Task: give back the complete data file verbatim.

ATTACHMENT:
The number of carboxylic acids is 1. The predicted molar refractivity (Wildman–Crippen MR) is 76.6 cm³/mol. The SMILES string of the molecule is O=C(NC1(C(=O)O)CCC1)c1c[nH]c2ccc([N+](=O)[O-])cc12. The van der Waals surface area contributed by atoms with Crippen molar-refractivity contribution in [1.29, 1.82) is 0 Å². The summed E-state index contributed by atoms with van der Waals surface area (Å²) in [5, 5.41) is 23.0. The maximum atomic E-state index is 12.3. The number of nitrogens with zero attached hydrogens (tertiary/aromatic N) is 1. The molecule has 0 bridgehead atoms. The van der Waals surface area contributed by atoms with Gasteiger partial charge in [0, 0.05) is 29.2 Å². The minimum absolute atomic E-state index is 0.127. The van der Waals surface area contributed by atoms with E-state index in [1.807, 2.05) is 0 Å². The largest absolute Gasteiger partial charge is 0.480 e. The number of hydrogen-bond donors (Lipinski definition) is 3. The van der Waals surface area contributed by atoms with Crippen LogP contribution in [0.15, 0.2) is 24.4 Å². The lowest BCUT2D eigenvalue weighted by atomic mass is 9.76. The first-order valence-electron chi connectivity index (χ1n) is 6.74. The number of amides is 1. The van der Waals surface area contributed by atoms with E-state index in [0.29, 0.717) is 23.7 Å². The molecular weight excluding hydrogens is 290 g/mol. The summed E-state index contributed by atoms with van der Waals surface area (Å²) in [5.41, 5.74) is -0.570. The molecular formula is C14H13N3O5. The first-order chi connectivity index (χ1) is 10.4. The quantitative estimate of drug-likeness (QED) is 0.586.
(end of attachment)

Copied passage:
The number of carboxylic acids is 1. The predicted molar refractivity (Wildman–Crippen MR) is 76.6 cm³/mol. The SMILES string of the molecule is O=C(NC1(C(=O)O)CCC1)c1c[nH]c2ccc([N+](=O)[O-])cc12. The van der Waals surface area contributed by atoms with Crippen molar-refractivity contribution in [1.29, 1.82) is 0 Å². The summed E-state index contributed by atoms with van der Waals surface area (Å²) in [5, 5.41) is 23.0. The maximum atomic E-state index is 12.3. The number of nitrogens with zero attached hydrogens (tertiary/aromatic N) is 1. The molecule has 0 bridgehead atoms. The van der Waals surface area contributed by atoms with Gasteiger partial charge in [0, 0.05) is 29.2 Å². The minimum absolute atomic E-state index is 0.127. The van der Waals surface area contributed by atoms with E-state index in [1.807, 2.05) is 0 Å². The largest absolute Gasteiger partial charge is 0.480 e. The number of hydrogen-bond donors (Lipinski definition) is 3. The van der Waals surface area contributed by atoms with Crippen LogP contribution in [0.15, 0.2) is 24.4 Å². The lowest BCUT2D eigenvalue weighted by atomic mass is 9.76. The first-order valence-electron chi connectivity index (χ1n) is 6.74. The number of amides is 1. The van der Waals surface area contributed by atoms with E-state index in [0.29, 0.717) is 23.7 Å². The molecular weight excluding hydrogens is 290 g/mol. The summed E-state index contributed by atoms with van der Waals surface area (Å²) in [5.41, 5.74) is -0.570. The molecular formula is C14H13N3O5. The first-order chi connectivity index (χ1) is 10.4. The quantitative estimate of drug-likeness (QED) is 0.586.